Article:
The Best Disney Movies for 2-Year-Olds

By Rianne Hill Soriano

While Disney is an entertainment company geared to young audiences, not all Disney movies are ideal for 2-year old kids. There are stories that are too complex or not yet that appealing to them. Some movies also have villains that are a little too scary and may result to nightmares for smaller children. The appropriate films are those with simple but pleasing stories, visually compelling images and captivating music.

“The Many Adventures of Winnie the Pooh”

“The Many Adventures of Winnie the Pooh” celebrates the value of friendship as Pooh meets Tigger for the first time. According to the Parent Previews website, the many characters of the film's three-part story are very appealing to children. Faithfully adapted from A.A. Milne's books, there are no evil characters to scare toddlers and the setting mainly features a group of friends in the Hundred Acre Wood as they sing their way through their adventures. The colorful character designs and backgrounds of the movie are also kid-friendly.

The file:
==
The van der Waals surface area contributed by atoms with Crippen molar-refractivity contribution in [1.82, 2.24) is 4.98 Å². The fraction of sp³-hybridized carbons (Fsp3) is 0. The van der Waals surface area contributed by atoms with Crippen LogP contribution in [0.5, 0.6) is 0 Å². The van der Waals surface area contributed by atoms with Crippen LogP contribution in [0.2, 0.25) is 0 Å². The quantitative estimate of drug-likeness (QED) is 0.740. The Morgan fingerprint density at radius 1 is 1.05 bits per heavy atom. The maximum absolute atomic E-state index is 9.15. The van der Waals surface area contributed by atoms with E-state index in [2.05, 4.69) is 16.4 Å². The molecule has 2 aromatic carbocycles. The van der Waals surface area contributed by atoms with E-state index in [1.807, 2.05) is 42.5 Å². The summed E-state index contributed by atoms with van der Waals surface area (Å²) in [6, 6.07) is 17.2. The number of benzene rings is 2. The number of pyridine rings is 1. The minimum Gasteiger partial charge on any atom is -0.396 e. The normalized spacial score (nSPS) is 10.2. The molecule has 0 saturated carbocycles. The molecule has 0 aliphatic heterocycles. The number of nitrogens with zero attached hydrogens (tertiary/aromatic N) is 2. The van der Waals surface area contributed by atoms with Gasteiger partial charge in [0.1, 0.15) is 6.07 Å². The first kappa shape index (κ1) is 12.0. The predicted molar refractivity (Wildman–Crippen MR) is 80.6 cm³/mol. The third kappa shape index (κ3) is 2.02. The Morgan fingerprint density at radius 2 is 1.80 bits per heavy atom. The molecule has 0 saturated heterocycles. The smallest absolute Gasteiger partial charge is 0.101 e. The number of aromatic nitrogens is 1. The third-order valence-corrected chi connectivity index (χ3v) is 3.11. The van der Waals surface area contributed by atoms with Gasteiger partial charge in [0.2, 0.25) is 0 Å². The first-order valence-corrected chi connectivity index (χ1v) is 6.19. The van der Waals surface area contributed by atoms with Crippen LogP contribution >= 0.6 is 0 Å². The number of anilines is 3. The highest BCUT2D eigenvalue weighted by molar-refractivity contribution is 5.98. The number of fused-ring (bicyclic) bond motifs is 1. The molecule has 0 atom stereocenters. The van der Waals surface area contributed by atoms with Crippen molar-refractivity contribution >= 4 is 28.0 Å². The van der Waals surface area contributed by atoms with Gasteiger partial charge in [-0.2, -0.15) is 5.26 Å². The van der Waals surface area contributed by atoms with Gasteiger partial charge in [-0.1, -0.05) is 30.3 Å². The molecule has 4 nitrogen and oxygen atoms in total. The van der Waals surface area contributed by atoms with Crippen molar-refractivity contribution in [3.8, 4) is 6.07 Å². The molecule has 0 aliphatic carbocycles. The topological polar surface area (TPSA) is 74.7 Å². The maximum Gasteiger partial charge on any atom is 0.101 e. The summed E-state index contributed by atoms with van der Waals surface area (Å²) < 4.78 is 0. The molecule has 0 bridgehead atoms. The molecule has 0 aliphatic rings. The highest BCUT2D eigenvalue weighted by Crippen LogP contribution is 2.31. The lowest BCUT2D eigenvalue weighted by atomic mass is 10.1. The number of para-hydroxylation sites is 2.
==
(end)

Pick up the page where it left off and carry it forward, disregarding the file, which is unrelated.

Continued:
“Mickey's Christmas Carol”

“Mickey's Christmas Carol” features child-friendly favorites like Mickey Mouse, Donald Duck, Scrooge McDuck and many other famous Disney characters. According to the Tripod website, this feel-good film brings an ideal family entertainment to the home movie audience. While there is a villain and a few “evil” scenes in the story, they are not intimidating or going beyond what toddlers can comprehend.

“Cinderella”

“Cinderella” is one of the best-remembered Disney animated movies. Disney's take on the classic fairy tale has long been praised for its high-production values. This critically-acclaimed film has a Rotten Tomatoes critics rating of 93 percent and audience rating of 76 percent. It features musical numbers, charming human characters, and cute animals, all of which should appeal to toddlers even if they can't follow the story.

"Toy Story"

“Toy Story" was the first feature-length film animated entirely with computers. Part of its appeal was its use of common toy characters like Mr. Potato Head that a young child could recognize. They mingled with new toys that could all talk and act like humans. Aside from receiving positive attention from critics, film enthusiasts and regular moviegoers, it also reaped several awards for its solid story and technical achievements. It is one of the rare films that can engage just about any audience, from toddlers to their grandparents.

About the Author

Rianne Hill Soriano is a freelance artist/writer/educator. Her diverse work experiences include projects in the Philippines, Korea and United States. For more than six years she has written about films, travel, food, fashion, culture and other topics on websites including Yahoo!, Yehey! and Herword. She also co-wrote a book about Asian cinema.